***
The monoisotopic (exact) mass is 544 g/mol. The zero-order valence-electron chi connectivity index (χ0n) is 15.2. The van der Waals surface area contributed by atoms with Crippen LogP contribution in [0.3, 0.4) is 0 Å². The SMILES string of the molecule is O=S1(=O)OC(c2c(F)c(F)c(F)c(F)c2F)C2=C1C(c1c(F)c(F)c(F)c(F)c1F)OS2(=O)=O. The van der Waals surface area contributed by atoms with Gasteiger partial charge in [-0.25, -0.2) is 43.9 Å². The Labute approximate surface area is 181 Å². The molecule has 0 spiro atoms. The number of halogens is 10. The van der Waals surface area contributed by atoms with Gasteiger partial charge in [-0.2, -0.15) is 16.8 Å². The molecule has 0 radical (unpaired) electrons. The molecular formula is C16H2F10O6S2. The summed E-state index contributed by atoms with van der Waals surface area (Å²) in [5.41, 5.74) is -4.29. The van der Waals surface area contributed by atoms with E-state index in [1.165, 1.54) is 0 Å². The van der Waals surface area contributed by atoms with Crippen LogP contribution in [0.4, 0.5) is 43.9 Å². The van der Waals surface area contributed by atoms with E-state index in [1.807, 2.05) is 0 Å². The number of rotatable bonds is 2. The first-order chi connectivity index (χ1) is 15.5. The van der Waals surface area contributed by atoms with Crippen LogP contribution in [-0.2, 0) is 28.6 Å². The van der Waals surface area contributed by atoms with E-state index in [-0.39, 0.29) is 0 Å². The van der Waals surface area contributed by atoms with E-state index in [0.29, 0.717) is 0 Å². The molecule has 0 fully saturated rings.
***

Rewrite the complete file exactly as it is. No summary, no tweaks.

The monoisotopic (exact) mass is 544 g/mol. The zero-order valence-electron chi connectivity index (χ0n) is 15.2. The van der Waals surface area contributed by atoms with Crippen LogP contribution in [0.3, 0.4) is 0 Å². The SMILES string of the molecule is O=S1(=O)OC(c2c(F)c(F)c(F)c(F)c2F)C2=C1C(c1c(F)c(F)c(F)c(F)c1F)OS2(=O)=O. The van der Waals surface area contributed by atoms with Gasteiger partial charge in [-0.25, -0.2) is 43.9 Å². The Labute approximate surface area is 181 Å². The molecule has 0 spiro atoms. The number of halogens is 10. The van der Waals surface area contributed by atoms with Gasteiger partial charge in [-0.2, -0.15) is 16.8 Å². The molecule has 0 radical (unpaired) electrons. The molecular formula is C16H2F10O6S2. The summed E-state index contributed by atoms with van der Waals surface area (Å²) in [5.41, 5.74) is -4.29. The van der Waals surface area contributed by atoms with E-state index in [1.165, 1.54) is 0 Å². The van der Waals surface area contributed by atoms with Crippen LogP contribution in [0.4, 0.5) is 43.9 Å². The van der Waals surface area contributed by atoms with E-state index in [1.807, 2.05) is 0 Å². The number of rotatable bonds is 2. The first-order chi connectivity index (χ1) is 15.5. The van der Waals surface area contributed by atoms with Crippen LogP contribution in [-0.2, 0) is 28.6 Å². The van der Waals surface area contributed by atoms with E-state index in [-0.39, 0.29) is 0 Å². The van der Waals surface area contributed by atoms with E-state index in [0.29, 0.717) is 0 Å². The molecule has 0 fully saturated rings.